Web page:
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Newcomb outfitters waiting for APA decision before expanding

Essex Chain Lakes up for classification

Ruth and Dave Olbert, owners of Cloud-Splitter Outfitters in Newcomb

Ruth and Dave Olbert, owners of Cloud-Splitter Outfitters in Newcomb

— Together, they’ve filled a need for oufitting visitors who want to enjoy the outdoor recreation available in the town of Newcomb. Located next to the Hudson River bridge on State Route 28N, they are uniquely located to outfit visitors for mountain biking, snowshoeing, kayaking, canoeing and relaxing tube floats on the Hudson River.

Current customers include Adirondack Mountain Club (ADK) members; groups from Ottawa, Toronto and Montreal; and a lot of travelers from New York state and New Jersey.

“We actually picked up a guy in Pottersville this year and shuttled him to Newcomb,” Ruth said. “He went into the Santanoni Reserve for a couple of days, backpacked, did his thing, and then we picked him up and took him back to the bus station in Schroon Lake. That was our first shuttle, and he was very excited about it.”

Cloud-Splitter Outfitters even has two rentals: The Tamarack, a small cabin that accommodates four to six people; and The Pilot’s Bunkhouse above the oufitter shop.

“And that is more of a historical rental,” Ruth said of The Pilot’s Bunkhouse. The pilot she refers to is the river driver, a lumberjack who hopped from log to log while driving logs downriver from the Adirondack chopping grounds to the sawmills at Glens Falls. “It’s actually where the lumberjacks used to have their square dances. It’s pretty cool.”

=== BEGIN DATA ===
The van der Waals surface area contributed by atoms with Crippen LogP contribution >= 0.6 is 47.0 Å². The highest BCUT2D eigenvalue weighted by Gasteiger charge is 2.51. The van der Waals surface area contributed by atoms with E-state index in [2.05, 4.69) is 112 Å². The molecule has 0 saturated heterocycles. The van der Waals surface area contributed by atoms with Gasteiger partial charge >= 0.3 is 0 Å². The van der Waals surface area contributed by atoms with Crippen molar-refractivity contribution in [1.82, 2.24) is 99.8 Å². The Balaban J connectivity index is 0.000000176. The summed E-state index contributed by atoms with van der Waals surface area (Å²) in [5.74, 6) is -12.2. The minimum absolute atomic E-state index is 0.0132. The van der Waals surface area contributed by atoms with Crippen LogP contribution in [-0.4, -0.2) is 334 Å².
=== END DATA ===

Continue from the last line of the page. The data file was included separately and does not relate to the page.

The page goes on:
The Olberts designed the smaller rental for cyclists looking for overnight stays, as Newcomb is located on the northern bike route from Portland, Maine to Portland, Ore. The cabin rental is designed for weekly rentals.

One family has been staying with the Olberts for eight years. The first year, Ruth was concerned. She hadn’t seen them for two days, so she checked up on them, and the parents were on the porch watching their kids go in and out of the screen door. The kids weren’t allowed to do that back home, so it was a treat. Now they’ve branched out, and a screen door won’t pass for entertainment anymore.

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